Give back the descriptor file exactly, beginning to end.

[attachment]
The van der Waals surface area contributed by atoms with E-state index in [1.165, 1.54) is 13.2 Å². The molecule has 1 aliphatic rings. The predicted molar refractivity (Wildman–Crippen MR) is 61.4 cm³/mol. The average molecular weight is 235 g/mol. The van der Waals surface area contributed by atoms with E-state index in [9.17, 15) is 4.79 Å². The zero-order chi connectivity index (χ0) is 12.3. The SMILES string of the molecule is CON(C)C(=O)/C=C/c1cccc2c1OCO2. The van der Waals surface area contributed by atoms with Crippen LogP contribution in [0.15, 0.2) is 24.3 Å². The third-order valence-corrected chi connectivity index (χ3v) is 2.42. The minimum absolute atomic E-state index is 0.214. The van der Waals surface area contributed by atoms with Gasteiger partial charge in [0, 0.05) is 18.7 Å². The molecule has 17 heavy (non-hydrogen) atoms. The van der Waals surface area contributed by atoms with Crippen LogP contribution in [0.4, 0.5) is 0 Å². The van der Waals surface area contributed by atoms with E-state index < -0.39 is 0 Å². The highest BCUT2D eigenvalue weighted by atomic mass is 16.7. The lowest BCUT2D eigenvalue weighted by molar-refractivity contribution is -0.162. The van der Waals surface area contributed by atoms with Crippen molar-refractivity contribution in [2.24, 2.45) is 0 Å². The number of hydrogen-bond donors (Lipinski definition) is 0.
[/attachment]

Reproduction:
The van der Waals surface area contributed by atoms with E-state index in [1.165, 1.54) is 13.2 Å². The molecule has 1 aliphatic rings. The predicted molar refractivity (Wildman–Crippen MR) is 61.4 cm³/mol. The average molecular weight is 235 g/mol. The van der Waals surface area contributed by atoms with E-state index in [9.17, 15) is 4.79 Å². The zero-order chi connectivity index (χ0) is 12.3. The SMILES string of the molecule is CON(C)C(=O)/C=C/c1cccc2c1OCO2. The van der Waals surface area contributed by atoms with Crippen LogP contribution in [0.15, 0.2) is 24.3 Å². The third-order valence-corrected chi connectivity index (χ3v) is 2.42. The minimum absolute atomic E-state index is 0.214. The van der Waals surface area contributed by atoms with Gasteiger partial charge in [0, 0.05) is 18.7 Å². The molecule has 17 heavy (non-hydrogen) atoms. The van der Waals surface area contributed by atoms with Crippen LogP contribution in [0.4, 0.5) is 0 Å². The van der Waals surface area contributed by atoms with E-state index < -0.39 is 0 Å². The highest BCUT2D eigenvalue weighted by atomic mass is 16.7. The lowest BCUT2D eigenvalue weighted by molar-refractivity contribution is -0.162. The van der Waals surface area contributed by atoms with Crippen molar-refractivity contribution in [2.24, 2.45) is 0 Å². The number of hydrogen-bond donors (Lipinski definition) is 0.